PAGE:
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Re: Why does a simple query not use an obvious index?

From: Tom Lane <tgl(at)sss(dot)pgh(dot)pa(dot)us>
To: "Jack Kerkhof" <jack(dot)kerkhof(at)guest-tek(dot)com>
Cc: pgsql-performance(at)postgresql(dot)org
Subject: Re: Why does a simple query not use an obvious index?
Date: 2004-08-29 22:03:43
Message-ID: 16093.1093817023@sss.pgh.pa.us (view raw or flat)
Thread:
Lists: pgsql-performance
>> select somefield from sometable where timestampfield > now()-'60
>> seconds'::interval

This is a FAQ, but since the archives don't seem to be up at the moment,
here's the answer once again:

The expression "now() - something" is not a constant, so the planner
is faced with "timestampfield > unknownvalue".  Its default assumption
about the number of rows that will match is much too high to make an
indexscan look profitable (from memory, I think it guesses that about
a third of the table will match...).

There are a couple of hacks you can use to deal with this.  Plan A
is just "set enable_seqscan = false" for this query.  This is ugly and
not really recommended, but you should try it first to verify that you
do get an indexscan that way, just to be sure that lack of statistics
is the problem and not something else.

Plan B is to add an extra WHERE clause to make the problem look like a
range query, eg

	where timestampfield > now() - ... AND timestampfield <= now();

The planner still doesn't know the exact values involved, so it still
can't make use of any statistics, but it can see that this is a range
constraint on timestampfield.  The default guess about the selectivity
will be a lot smaller than in the case of the one-sided inequality,
and in most cases you should get an indexscan out of it.  This isn't
completely guaranteed though.  Also, it's got a severe problem in that
if you sometimes do queries with a large interval, it'll still do an
indexscan even though that may be quite inappropriate.

Plan C is to fix things so that the compared-to value *does* look like a
constant; then the planner will correctly observe that only a small part
of the table is to be scanned, and do the right thing (given reasonably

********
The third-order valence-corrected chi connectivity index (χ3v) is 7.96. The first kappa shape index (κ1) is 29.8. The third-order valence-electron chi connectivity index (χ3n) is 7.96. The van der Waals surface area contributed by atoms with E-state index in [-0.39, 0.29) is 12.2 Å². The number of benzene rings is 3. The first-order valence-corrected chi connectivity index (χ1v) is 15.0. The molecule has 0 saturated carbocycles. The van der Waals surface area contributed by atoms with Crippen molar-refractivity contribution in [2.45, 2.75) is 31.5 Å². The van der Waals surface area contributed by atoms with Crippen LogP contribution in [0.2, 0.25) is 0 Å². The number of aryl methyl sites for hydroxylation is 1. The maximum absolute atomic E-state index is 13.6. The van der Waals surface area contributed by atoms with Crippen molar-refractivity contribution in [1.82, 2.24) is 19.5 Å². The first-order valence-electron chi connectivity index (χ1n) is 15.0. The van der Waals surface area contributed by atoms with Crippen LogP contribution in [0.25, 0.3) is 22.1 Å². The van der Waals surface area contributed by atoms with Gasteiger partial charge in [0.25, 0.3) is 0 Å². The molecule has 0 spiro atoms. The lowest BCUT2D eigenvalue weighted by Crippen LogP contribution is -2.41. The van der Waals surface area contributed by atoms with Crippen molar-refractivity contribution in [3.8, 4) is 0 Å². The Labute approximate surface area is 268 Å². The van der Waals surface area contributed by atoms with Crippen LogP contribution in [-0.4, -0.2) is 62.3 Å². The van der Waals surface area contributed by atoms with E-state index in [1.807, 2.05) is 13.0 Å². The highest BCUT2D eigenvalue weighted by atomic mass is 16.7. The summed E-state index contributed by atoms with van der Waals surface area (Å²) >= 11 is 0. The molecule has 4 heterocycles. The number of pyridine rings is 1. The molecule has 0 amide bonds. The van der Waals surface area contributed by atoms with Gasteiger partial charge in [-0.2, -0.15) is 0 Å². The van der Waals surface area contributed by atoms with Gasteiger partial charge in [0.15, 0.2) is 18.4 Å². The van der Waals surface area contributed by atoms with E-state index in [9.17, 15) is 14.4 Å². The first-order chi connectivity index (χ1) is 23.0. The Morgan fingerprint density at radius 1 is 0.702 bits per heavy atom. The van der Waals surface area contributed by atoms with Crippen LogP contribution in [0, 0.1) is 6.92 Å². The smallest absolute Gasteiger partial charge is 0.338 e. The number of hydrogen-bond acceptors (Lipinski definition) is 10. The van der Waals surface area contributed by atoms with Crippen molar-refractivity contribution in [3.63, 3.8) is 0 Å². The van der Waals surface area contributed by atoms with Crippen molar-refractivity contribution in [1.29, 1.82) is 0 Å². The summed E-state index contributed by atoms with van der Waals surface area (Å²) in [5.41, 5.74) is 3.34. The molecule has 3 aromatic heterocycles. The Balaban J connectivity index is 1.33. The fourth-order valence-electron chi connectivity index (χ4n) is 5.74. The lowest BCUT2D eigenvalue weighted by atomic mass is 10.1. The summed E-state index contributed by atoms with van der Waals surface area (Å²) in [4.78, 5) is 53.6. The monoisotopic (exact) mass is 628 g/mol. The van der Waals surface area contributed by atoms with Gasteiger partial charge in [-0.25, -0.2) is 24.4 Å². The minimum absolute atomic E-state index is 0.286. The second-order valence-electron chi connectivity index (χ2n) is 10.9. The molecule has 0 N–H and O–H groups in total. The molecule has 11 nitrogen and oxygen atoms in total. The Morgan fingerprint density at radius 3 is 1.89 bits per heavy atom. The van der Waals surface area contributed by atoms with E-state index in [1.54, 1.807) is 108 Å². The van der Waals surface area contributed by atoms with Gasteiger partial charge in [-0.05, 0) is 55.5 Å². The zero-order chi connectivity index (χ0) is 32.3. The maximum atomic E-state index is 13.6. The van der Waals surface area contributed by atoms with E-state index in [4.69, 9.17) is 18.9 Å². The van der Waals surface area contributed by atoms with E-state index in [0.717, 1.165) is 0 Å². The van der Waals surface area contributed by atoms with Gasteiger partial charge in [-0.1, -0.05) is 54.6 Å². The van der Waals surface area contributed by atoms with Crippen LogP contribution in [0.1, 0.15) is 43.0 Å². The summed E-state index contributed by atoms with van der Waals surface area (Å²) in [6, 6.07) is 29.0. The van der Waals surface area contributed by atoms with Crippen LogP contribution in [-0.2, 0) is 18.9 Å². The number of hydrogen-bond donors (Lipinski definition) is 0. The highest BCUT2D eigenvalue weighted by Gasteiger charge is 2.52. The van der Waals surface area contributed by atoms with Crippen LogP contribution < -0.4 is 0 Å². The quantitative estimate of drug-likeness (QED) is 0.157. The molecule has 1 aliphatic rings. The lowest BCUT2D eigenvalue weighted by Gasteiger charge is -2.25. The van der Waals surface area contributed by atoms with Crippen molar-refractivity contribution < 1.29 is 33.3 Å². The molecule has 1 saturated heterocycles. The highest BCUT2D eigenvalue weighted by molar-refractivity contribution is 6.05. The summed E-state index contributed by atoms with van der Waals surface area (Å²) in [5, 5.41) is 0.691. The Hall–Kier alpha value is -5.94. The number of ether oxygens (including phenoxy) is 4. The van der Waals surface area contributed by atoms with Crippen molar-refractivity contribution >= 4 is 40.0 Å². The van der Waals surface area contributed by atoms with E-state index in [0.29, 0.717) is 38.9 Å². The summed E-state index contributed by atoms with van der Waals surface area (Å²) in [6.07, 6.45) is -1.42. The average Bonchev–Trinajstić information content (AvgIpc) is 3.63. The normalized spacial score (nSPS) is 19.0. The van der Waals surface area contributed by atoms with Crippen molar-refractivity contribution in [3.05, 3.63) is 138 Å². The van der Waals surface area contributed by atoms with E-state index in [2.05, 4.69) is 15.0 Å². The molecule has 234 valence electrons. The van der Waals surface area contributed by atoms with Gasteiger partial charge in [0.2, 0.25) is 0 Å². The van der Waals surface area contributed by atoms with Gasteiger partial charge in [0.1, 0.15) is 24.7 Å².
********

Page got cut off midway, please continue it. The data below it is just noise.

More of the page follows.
up-to-date ANALYZE statistics, anyway).  The most trustworthy way of
doing that is to compute the "now() - interval" value on the client side
and send over a timestamp constant.  If that's not convenient for some
reason, people frequently use a hack like this:

	create function ago(interval) returns timestamptz as
	'select now() - $1' language sql strict immutable;

	select ... where timestampfield > ago('60 seconds');

This is a kluge because you are lying when you say that the result of
ago() is immutable; it obviously isn't.  But the planner will believe
you, fold the function call to a constant during planning, and use the
result.  CAUTION: this works nicely for interactively-issued SQL
queries, but it will come back to bite you if you try to use ago() in
prepared queries or plpgsql functions, because the premature collapsing
of the now() result will become significant.

We have speculated about ways to get the planner to treat expressions
involving now() and similar functions as pseudo-constants, so that it
would do the right thing in this sort of situation without any kluges.
It's not been done yet though.

BTW, the above discussion applies to PG 7.3 and later; if you're dealing
with an old version then there are some different considerations.

			regards, tom lane

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Next:From: Steinar H. GundersonDate: 2004-08-29 22:04:13
Subject: Re: Why does a simple query not use an obvious index?
Previous:From: Scott MarloweDate: 2004-08-29 21:44:15
Subject: Re: Why does a simple query not use an obvious index?

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